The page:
The White Rabbit was a catalyst to the music scene in San Antonio during my formative years. I’d be lying if I said it wasn’t annoying having to wait for 5 local bands to play before the main touring bands start but the White Rabbit was integral in giving these kinds of experiences to so many people and it paved the way for how they perceived future shows. Whether it was seeing the Ataris1 and feeling a part of something even thought I was new to it or playing with the post hardcore band I joined in high school on the main stage to a crowd of 4 people, the White Rabbit was an integral part of not only my adolescence but also a large chunk of the city’s. For that, I will forever be grateful.
1. Flashback to the fall of 2002: I was a freshman in high school and I had never to that point experienced a concert that wasn’t festival-related a la Warped Tour. We had grown up hearing older relatives and their friends talk about The White Rabbit but other than the angelfire/geocities/whatever was big at the time webpage that listed bands that were coming through, we had no idea what it was all about. The Ataris happened to be headlining a tour featuring Sugarcult and Rufio. They just so happened to be making a stop at The White Rabbit. Barely 15 years old, some friends and I convinced our parents to let us go to this show.
We were dropped off in the front and followed the line wrapping all the way around to the back and U-turned against a fence coming and near some dumpsters. This was before buying tickets online was common and/or secure so most of the tickets were sold at the door. I had a 20-dollar bill in one pocket and a disposable camera in the other and I worried that I wouldn’t be able to use either for the show. We were probably some of the youngest people there. Surrounded by older teenagers and young adults, we started chatting up the people in line around us. Our inexperience showed immediately, but nobody seemed to mind. In fact, they seemed like they were actually excited for us. Two older girls who said they were Juniors asked the guys in front of us if they could cut. They were two of the hottest girls we’ve ever seen, so we didn’t mind at all, especially when they started talking to us. They revealed to us that they were pretty drunk, which was pretty obvious and only made more obvious when one of them ran behind the dumpster to take a piss.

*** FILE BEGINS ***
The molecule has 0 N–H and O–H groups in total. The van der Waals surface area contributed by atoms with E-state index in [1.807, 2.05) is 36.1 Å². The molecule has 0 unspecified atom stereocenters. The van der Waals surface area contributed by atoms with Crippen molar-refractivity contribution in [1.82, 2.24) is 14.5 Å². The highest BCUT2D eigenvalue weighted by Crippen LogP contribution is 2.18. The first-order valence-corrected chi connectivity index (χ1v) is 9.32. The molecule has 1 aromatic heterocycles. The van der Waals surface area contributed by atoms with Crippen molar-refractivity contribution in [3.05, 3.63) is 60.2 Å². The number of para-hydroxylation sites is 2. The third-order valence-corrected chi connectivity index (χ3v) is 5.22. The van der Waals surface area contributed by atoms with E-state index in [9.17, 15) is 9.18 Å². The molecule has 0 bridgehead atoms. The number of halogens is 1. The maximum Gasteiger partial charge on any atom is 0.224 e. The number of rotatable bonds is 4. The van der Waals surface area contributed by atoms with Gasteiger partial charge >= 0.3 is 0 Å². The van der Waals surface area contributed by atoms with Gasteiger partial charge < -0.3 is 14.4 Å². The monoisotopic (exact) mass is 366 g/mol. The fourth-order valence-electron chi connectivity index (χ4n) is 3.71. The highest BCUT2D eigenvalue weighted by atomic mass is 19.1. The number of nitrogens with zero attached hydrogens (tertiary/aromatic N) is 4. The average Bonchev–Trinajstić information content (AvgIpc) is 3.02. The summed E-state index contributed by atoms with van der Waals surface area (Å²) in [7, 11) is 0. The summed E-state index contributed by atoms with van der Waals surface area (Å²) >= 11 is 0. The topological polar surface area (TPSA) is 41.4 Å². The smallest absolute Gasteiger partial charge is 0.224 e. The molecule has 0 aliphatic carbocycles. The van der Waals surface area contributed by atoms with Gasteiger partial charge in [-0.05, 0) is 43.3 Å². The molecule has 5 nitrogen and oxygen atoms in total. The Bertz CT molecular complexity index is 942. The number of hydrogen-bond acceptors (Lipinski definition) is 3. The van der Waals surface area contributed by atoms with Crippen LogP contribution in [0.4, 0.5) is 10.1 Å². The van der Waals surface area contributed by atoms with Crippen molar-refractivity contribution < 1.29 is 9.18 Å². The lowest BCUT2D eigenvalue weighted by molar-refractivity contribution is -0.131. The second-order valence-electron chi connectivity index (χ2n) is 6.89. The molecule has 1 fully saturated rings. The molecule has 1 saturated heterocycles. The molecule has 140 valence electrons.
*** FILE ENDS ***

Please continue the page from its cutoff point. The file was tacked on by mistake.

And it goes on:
The wait was interminable and then we found out through word of mouth Rufio had to cancel. As the opening band started, we feared we might miss the whole show. The line slowly but surely moved and as we passed the tour bus, Kris Roe, lead singer of The Ataris came out with an acoustic guitar. With no microphone he yelled out that he was going to play a little acoustic set for us in line just in case we weren’t able to get in. I really don’t remember what songs he played, as for some reason once he stared the line started moving much quicker, but I do remember everybody crowding around like some kind of campfire sing-a-long while they waited in line. Before he finished the second song, we were inside and Sugarcult was playing “Pretty Girl.” We made it.
When The Ataris went on, the crowd went nuts. Everybody was singing along to every song and at one point Kris Roe jumped and held on to the roof swinging back and forth. I looked on in anticipation pogoing along as everybody climbed on everybody’s shoulders to crowd surf. One of the older dudes we talked to in line earlier asked if I wanted a boost. Put on the spot, I said hell yeah! I climbed on his hand and another guy next to him grabbed my other leg and tossed me in the air. It took me half a second to realize they threw me into an empty spot where there was nobody to catch me. I tried to turn and landed on my hip with a thud. I haven’t tried to crowd surf since. I was helped up by the same dudes who tossed me up, laughing but still showing concern. As embarrassing as it was, it made me feel like I was a part of something. This show remains one of my favorite concerts of all time.↩